AHMEDABAD: An Indian teenager who topped his state in his final exams renounced worldly pleasures and committed to the austere life of a monk yesterday in an elaborate ceremony on the banks of a holy river. Varshil Shah, who graduated just a fortnight ago in Gujarat with the highest possible score, emerged from the pre-dawn ritual a Jain disciple with shaved head and white robes after receiving the blessings of his family and guru. Jains follow a strict vegetarian diet and some monks and nuns cover their mouths with fabric to prevent them from accidentally swallowing insects.
The 17-year-old eschewed the path so valued by Indian graduates-college and a successful job-to wander the countryside living an ascetic life, meditating and studying the scriptures. "I always wanted to attain happiness without hurting anybody. Scoring top rank in board exams does not give happiness," Shah told reporters in Surat the day before his ordination. "The material world does not give eternal happiness that millions seek. So, I chose to become a Jain Monk to experience eternal happiness without hurting anybody."
Shah had become concerned with the value placed on money in society, and told his father-a tax accountant-and mother that he wished to achieve happiness without harming others. After many years of wandering and prayer Shah-who was renamed SuviryaRatna Vijayji Maharaj after the ceremony-can ascend to the level of guru and guide his own disciples in the ancient Indian faith. His uncle Nayan Sutariya, a chartered accountant, said Shah had decided to become a monk almost immediately after he received his state-topping 99.99 percent exam result.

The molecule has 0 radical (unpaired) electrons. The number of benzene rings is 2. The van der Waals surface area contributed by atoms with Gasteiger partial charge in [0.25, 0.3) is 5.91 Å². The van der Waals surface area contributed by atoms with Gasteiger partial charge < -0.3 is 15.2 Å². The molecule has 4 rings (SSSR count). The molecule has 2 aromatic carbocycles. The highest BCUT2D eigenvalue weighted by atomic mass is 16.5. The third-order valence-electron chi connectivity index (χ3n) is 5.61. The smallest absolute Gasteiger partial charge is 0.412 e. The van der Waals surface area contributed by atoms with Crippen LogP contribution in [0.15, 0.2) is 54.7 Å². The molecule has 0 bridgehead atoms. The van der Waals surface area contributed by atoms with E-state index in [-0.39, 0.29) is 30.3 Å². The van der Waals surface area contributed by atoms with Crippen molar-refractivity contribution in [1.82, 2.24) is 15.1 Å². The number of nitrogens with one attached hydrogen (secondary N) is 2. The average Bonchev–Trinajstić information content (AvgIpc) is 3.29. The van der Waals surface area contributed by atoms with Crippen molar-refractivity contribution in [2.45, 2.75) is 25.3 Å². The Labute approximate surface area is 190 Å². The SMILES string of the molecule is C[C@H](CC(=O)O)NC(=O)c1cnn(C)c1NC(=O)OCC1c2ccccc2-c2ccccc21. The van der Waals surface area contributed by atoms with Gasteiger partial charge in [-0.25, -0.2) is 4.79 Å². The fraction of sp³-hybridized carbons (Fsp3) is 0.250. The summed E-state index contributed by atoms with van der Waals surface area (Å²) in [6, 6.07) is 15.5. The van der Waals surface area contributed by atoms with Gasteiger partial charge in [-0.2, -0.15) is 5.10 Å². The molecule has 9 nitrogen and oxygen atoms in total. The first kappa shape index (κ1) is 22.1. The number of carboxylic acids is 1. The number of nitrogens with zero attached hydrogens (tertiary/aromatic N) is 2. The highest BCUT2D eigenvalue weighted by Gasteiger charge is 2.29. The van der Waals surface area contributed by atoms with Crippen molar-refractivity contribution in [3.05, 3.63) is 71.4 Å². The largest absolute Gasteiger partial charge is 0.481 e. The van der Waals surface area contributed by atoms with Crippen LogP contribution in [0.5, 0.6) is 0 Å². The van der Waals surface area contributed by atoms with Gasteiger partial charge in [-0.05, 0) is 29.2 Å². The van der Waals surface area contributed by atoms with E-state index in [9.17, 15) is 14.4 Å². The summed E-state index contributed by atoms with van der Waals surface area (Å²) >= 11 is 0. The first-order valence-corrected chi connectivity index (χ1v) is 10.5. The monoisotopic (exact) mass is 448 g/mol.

Hundreds of family and friends attended the ceremony, which saw Shah dressed with embroidered headgear and a beige tunic before he took his vows and donned the monastic uniform. "We strongly believe that there is no real peace in the world we live in. For eternal peace one has to leave everything," Sutariya said yesterday after the ceremony. Jainism is an ancient Indian religion-followed by less than one percent of India's 1.25 billion people-that preaches non-violence and love for all creatures, great and small._ AFP